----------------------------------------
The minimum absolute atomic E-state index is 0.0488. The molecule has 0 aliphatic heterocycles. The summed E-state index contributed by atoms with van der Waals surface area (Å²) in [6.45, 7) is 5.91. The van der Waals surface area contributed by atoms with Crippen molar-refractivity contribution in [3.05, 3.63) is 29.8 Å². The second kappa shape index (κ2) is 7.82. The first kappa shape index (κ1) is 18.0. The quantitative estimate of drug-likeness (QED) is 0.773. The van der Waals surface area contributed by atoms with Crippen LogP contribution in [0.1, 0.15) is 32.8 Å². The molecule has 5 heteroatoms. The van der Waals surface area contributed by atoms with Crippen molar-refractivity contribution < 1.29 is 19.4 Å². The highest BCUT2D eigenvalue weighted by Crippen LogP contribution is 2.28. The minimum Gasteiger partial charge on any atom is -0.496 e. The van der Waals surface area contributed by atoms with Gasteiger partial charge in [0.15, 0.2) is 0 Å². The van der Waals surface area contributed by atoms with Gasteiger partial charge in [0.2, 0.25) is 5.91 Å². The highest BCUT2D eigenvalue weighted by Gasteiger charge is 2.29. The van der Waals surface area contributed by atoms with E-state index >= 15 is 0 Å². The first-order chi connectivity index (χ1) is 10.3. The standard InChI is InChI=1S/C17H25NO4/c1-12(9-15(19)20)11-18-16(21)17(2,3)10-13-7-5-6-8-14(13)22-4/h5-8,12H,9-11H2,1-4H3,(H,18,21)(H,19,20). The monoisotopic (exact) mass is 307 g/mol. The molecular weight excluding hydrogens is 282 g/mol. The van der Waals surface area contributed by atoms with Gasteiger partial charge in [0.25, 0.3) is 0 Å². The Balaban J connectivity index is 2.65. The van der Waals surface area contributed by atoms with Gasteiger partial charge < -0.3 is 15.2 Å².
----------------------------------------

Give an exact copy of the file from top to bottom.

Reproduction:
The minimum absolute atomic E-state index is 0.0488. The molecule has 0 aliphatic heterocycles. The summed E-state index contributed by atoms with van der Waals surface area (Å²) in [6.45, 7) is 5.91. The van der Waals surface area contributed by atoms with Crippen molar-refractivity contribution in [3.05, 3.63) is 29.8 Å². The second kappa shape index (κ2) is 7.82. The first kappa shape index (κ1) is 18.0. The quantitative estimate of drug-likeness (QED) is 0.773. The van der Waals surface area contributed by atoms with Crippen LogP contribution in [0.1, 0.15) is 32.8 Å². The molecule has 5 heteroatoms. The van der Waals surface area contributed by atoms with Crippen molar-refractivity contribution < 1.29 is 19.4 Å². The highest BCUT2D eigenvalue weighted by Crippen LogP contribution is 2.28. The minimum Gasteiger partial charge on any atom is -0.496 e. The van der Waals surface area contributed by atoms with Gasteiger partial charge in [0.15, 0.2) is 0 Å². The van der Waals surface area contributed by atoms with Gasteiger partial charge in [0.2, 0.25) is 5.91 Å². The highest BCUT2D eigenvalue weighted by Gasteiger charge is 2.29. The van der Waals surface area contributed by atoms with E-state index >= 15 is 0 Å². The first-order chi connectivity index (χ1) is 10.3. The standard InChI is InChI=1S/C17H25NO4/c1-12(9-15(19)20)11-18-16(21)17(2,3)10-13-7-5-6-8-14(13)22-4/h5-8,12H,9-11H2,1-4H3,(H,18,21)(H,19,20). The monoisotopic (exact) mass is 307 g/mol. The molecular weight excluding hydrogens is 282 g/mol. The van der Waals surface area contributed by atoms with Gasteiger partial charge in [0.25, 0.3) is 0 Å². The Balaban J connectivity index is 2.65. The van der Waals surface area contributed by atoms with Gasteiger partial charge < -0.3 is 15.2 Å².